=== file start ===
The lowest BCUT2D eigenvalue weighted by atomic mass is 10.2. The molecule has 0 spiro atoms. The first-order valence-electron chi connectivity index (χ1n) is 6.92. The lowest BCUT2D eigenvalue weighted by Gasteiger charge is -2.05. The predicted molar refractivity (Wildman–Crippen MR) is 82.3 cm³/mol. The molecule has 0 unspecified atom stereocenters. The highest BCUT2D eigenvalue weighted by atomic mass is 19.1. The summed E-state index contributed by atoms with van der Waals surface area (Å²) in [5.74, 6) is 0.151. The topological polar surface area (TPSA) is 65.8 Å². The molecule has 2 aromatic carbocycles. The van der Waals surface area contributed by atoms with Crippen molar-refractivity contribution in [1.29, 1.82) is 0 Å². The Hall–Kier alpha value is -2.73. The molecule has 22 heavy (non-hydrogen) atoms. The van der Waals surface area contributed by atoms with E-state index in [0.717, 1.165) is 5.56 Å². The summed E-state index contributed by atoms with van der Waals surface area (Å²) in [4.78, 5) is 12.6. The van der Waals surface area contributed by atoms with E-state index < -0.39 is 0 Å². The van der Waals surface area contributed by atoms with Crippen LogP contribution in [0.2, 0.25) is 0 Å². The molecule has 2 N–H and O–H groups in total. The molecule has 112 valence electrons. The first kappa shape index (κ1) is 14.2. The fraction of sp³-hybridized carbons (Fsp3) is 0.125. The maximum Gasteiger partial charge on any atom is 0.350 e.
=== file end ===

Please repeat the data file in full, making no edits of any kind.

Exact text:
The lowest BCUT2D eigenvalue weighted by atomic mass is 10.2. The molecule has 0 spiro atoms. The first-order valence-electron chi connectivity index (χ1n) is 6.92. The lowest BCUT2D eigenvalue weighted by Gasteiger charge is -2.05. The predicted molar refractivity (Wildman–Crippen MR) is 82.3 cm³/mol. The molecule has 0 unspecified atom stereocenters. The highest BCUT2D eigenvalue weighted by atomic mass is 19.1. The summed E-state index contributed by atoms with van der Waals surface area (Å²) in [5.74, 6) is 0.151. The topological polar surface area (TPSA) is 65.8 Å². The molecule has 2 aromatic carbocycles. The van der Waals surface area contributed by atoms with Crippen molar-refractivity contribution in [1.29, 1.82) is 0 Å². The Hall–Kier alpha value is -2.73. The molecule has 22 heavy (non-hydrogen) atoms. The van der Waals surface area contributed by atoms with E-state index in [0.717, 1.165) is 5.56 Å². The summed E-state index contributed by atoms with van der Waals surface area (Å²) in [4.78, 5) is 12.6. The van der Waals surface area contributed by atoms with E-state index < -0.39 is 0 Å². The van der Waals surface area contributed by atoms with Crippen LogP contribution in [0.2, 0.25) is 0 Å². The molecule has 2 N–H and O–H groups in total. The molecule has 112 valence electrons. The first kappa shape index (κ1) is 14.2. The fraction of sp³-hybridized carbons (Fsp3) is 0.125. The maximum Gasteiger partial charge on any atom is 0.350 e.